A bill that will sanction Venezuelan government officials accused of being behind a crackdown on protesters that left dozens dead was signed into law by President Barack Obama on Thursday.
The president's signature was widely expected after the measure was approved by both legislative chambers last week.
The bill authorizes sanctions that would freeze the assets and ban visas for anyone accused of carrying out acts of violence or violating the human rights of those opposing the South American nation's socialist government.
Last summer, the State Department imposed a travel ban on Venezuelan officials who were accused of abuses during street protests that left dozens of people dead.
The bill was a bipartisan effort and was co-authored by Sen. Robert Menendez (D-N.J.) and Sen. Marco Rubio (R-Fla.).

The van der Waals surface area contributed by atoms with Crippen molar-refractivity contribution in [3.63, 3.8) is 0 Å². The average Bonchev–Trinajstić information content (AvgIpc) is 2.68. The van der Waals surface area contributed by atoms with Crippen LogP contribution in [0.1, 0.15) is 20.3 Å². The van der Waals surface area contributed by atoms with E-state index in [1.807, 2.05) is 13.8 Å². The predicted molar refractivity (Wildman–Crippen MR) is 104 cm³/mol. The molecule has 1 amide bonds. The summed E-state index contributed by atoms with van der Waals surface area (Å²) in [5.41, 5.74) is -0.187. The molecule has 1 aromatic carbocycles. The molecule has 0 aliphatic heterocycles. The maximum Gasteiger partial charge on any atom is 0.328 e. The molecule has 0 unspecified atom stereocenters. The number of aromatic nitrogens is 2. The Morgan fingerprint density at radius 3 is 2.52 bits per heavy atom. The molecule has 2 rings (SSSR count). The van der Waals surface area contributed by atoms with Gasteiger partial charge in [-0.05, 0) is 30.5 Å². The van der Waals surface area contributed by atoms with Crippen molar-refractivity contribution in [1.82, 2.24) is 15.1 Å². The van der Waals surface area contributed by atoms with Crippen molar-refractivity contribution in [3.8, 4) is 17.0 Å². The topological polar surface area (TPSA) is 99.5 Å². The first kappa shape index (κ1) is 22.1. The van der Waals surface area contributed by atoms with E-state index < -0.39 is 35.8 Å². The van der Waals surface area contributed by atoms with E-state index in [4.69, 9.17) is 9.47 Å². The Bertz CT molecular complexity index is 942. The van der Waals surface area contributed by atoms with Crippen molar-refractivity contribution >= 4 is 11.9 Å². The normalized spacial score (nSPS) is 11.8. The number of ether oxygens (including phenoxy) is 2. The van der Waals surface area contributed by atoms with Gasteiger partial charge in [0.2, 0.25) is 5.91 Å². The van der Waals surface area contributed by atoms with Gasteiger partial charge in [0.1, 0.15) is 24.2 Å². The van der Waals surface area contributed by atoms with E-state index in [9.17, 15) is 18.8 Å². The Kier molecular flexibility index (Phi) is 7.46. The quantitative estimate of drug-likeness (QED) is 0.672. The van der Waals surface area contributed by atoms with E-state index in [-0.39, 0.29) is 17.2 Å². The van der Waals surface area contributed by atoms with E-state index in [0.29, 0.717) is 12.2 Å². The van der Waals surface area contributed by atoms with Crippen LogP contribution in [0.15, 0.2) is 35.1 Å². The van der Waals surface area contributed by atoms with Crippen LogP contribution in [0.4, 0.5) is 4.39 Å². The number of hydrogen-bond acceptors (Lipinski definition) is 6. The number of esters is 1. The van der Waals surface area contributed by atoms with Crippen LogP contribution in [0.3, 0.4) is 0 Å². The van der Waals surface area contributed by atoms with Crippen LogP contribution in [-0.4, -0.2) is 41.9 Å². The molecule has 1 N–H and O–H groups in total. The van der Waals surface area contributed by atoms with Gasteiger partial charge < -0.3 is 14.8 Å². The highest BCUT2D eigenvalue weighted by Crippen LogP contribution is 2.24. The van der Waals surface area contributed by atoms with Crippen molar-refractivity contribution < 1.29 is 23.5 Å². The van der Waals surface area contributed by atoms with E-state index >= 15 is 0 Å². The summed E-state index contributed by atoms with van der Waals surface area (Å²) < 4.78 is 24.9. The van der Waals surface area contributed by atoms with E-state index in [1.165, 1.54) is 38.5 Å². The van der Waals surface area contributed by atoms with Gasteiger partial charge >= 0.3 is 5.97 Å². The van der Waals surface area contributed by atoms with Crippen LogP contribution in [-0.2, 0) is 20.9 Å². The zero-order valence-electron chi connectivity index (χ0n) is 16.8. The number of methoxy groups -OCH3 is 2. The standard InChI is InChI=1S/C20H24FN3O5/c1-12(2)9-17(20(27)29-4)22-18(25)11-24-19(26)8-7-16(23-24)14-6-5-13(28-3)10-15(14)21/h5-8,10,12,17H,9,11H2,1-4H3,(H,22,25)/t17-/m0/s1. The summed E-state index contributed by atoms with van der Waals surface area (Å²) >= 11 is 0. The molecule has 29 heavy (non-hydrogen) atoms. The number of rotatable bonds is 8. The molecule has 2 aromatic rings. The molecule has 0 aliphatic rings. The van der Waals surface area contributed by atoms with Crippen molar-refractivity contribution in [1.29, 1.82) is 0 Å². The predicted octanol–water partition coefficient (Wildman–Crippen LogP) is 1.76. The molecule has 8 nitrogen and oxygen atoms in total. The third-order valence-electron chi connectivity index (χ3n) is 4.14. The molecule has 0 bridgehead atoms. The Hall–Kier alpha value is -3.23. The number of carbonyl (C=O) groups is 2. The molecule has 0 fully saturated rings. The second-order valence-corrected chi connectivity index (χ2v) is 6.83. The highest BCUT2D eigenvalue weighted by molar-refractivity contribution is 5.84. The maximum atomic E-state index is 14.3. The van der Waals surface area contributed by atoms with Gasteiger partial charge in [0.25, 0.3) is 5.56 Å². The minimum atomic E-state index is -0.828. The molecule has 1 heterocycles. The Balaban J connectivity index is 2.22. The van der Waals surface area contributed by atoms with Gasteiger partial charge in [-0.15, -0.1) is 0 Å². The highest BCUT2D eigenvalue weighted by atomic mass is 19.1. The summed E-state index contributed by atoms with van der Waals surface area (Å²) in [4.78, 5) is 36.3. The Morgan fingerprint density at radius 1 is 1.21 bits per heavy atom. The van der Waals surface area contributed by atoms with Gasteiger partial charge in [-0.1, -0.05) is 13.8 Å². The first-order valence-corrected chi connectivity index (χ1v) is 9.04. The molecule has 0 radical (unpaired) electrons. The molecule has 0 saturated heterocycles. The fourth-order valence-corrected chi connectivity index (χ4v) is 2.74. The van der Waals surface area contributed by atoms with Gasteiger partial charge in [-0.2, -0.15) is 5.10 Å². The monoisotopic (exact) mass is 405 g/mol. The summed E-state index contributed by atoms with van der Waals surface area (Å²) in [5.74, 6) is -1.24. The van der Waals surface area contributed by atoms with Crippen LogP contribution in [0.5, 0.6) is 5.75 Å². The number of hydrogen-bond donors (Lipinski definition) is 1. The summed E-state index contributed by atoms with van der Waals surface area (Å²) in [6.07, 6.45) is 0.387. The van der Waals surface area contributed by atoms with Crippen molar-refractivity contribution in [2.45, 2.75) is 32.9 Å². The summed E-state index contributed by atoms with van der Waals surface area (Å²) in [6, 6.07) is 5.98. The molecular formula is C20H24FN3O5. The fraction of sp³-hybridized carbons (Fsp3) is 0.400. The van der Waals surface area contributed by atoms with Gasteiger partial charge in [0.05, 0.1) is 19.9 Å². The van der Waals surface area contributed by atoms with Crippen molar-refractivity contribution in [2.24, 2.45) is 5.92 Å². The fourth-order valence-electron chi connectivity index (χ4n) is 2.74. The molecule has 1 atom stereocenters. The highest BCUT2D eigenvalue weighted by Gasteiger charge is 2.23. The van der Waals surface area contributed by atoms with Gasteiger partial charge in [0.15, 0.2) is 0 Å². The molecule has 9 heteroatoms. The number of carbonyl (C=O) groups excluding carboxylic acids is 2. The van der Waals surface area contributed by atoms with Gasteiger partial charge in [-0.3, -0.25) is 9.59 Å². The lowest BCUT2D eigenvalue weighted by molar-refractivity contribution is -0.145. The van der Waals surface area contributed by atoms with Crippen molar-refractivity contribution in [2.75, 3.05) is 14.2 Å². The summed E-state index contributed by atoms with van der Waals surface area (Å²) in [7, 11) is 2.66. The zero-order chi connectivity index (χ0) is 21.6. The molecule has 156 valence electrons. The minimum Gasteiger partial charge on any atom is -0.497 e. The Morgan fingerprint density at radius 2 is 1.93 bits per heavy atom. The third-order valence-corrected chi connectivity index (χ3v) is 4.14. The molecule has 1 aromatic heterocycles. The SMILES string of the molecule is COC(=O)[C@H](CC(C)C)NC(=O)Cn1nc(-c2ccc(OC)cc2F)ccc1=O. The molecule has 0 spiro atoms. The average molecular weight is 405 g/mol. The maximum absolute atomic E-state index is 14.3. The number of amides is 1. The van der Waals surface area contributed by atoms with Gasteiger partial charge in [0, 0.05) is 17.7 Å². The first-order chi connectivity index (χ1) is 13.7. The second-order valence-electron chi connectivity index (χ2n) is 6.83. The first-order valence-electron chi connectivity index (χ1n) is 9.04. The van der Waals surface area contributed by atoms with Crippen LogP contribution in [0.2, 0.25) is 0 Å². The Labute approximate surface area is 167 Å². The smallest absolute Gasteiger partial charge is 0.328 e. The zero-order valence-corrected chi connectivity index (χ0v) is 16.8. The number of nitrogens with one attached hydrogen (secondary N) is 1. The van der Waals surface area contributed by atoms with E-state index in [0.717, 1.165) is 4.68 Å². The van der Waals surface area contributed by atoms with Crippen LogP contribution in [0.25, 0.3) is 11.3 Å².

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Venezuela's government made no immediate comment. But legislator Diosdado Cabello, president of the National Assembly, has criticized the action.
"We reject sanctions as arbitrary, as immoral and because no one has the right to impose sanctions on anyone else in the world," said Cabello, who is seen as one of the most influential members of Maduro's governing socialist party.
Rep. Ileana Ros-Lehtinen, R-Fla., said the bipartisan legislation signals the U.S. will not tolerate impunity of violations of human rights in Venezuela.
"We support the calls of democracy and freedom by the people of Venezuela," she said.
Based on reporting by the Associated Press.
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